Our agency’s been making a case for business aviation for almost a quarter century. And we can tell you, absolutely, unequivocally; no marketing platform bests face to face. As a result, both the number of aviation tradeshows and participation in them continue to grow, seemingly exponentially. The cost of these shows is high. The cost of not maximizing them fully is even higher. Here are the top 10 lessons we’ve learned.

  1. Know the culture.What’s right for Abu Dhabi and Dubai may be quite different than for Shanghai and Singapore, Geneva and Paris than Sao Paulo and Las Vegas. Nuances abound. Run your marketing messages and plans past your reps in the region. Sooner rather than later. We’ve had exhibitors tell us the lack of clear wording has led people to walk right past a booth – and just by changing messaging, they’ve seen booth traffic increase.

    Knowledgeable, engaging staff capture and keep your attention.
    Knowledgeable, engaging staff capture and keep your attention.
  2. Plan your approach. Set times with key customers and prospects well in advance. They feel respected and special, and you come across as more strategic and organized – the type of person they want to do business with. Tap into apps that show you everything from exhibit maps to press events. It’s never been easier to work the floor smart. And maybe even save you a few steps.
  3. Create buzz. Work your media contacts and your social network to get the word out about press conferences, announcements and news. Engage your tribe through social media. Include a snipe on ads. Issue emails to current and prospective customers. Talk up your plans in person and over the phone. Make your information – press releases, invites, new product information – easily accessible digitally, but also have print copies on hand. Check when others are making big announcements and do your best to hold yours during a different time slot.
  4. Choose your team.Put your most personable yet assertive people front and center – and prep them so they’re fully in the know. Keep the conversation going once you’ve drawn people in. A booth’s no place for shy-wallflower-staffers. They stay backstage.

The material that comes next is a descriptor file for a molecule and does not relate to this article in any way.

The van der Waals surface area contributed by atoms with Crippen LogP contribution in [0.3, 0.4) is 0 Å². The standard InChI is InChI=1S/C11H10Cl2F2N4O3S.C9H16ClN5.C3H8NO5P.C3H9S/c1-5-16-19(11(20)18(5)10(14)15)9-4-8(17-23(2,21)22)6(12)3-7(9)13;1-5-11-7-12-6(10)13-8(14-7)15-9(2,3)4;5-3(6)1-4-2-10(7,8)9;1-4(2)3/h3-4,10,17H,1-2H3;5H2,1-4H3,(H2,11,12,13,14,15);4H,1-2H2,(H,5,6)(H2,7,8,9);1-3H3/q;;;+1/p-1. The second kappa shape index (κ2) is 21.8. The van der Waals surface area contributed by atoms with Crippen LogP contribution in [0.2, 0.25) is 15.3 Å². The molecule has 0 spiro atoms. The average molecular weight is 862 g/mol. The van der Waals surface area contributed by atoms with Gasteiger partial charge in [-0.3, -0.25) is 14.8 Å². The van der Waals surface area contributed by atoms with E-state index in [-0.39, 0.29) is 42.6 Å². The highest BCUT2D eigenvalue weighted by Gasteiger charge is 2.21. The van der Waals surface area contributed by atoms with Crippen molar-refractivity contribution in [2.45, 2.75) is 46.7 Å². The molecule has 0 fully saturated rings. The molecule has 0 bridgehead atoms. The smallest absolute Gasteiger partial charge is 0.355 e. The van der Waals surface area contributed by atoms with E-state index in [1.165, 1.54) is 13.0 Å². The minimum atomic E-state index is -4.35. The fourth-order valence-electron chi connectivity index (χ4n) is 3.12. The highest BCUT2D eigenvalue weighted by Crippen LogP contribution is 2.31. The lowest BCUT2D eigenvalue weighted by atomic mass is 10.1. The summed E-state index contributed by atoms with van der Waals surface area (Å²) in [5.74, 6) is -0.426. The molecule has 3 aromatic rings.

Offer adequate bandwidth and people will come to your booth – and stay.
    Offer adequate bandwidth and people will come to your booth – and make themselves comfortable.
  5. Stand out. We still remember Aircell’s surfer guys and gals even years later. Avinode’s turned heads with something simpler, but equally memorable: apple-green Converse sneakers for suited-up staffers. It works because you hadn’t seen it before. And remember, comfort and functionality matter. Offer good WiFi and thick carpet padding in your booth. People will come. And linger.
  6. Offer and publish activity. Create an interactive draw in your booth. If possible, give people the chance to demo your product/service. Take video and share it on YouTube and through your social channels. Haven’t tried Vine yet? What are you waiting for? Either hire a photographer or designate a team member to take photos and video throughout the show. Capture booth events, press conferences and more. Don’t miss an important moment. Also, please, please, please be sure your sound quality is good. We’ve all attended announcements where you couldn’t hear what was being said. Don’t be that company.
  7. Give something away.But not just anything. Make it worthy and appealing to customers. And, ideally, tie it to your marketing message. Wichita’s small-but-mighty economic development coalition offered a Cessna Skycatcher at one NBAA. More than a thousand people entered to win. You can bet they all walked away knowing Cessna calls the Air Capital home.

    One of the most memorable product launches we’ve attended: the new super-medium twin Bell 525 Relentless at Heli-Expo 2012.
    One of the most memorable product launches we’ve attended: the new super-medium twin Bell 525 Relentless at Heli-Expo 2012.
  8. Avoid budget busters. Plan upfront for any deviation from the norm to take twice as long and double costs. Expect the unexpected. Give yourself some cushion so you don’t find yourself locked in to the same-old tired thinking and execution. Have a back-up plan, especially when your booth’s centered around technology. Allow for ample testing and a Plan B if something stops working.
  9. Solicit input. Give people a chance to tell you what they think while they’re in your booth. And have a process in place to capture that. Build in frequent breaks for booth staffers so they can log input before it’s forgotten. Consider capturing input, too, with video kiosks, iPad/laptop/computer stations. Provide options, including making feedback anonymous if people prefer.
  10. Pace yourself. Build in something of interest every day of the show. Could be a press conference on day one, an end-of-day cocktail hour on day two, a drawing on day three. Keep them coming back. You don’t want them to think one and done. Consider hosting a VIP or exclusive preview. You make people feel extra special when you create an event just for them.

Buyers and sellers will unite April 16-18 at Shanghai Honggiao International Airport for ABACE. Hope these tips help you add some final polish to your plans.

*Originally published in the March 14 issue of BlueSky Business Aviation News.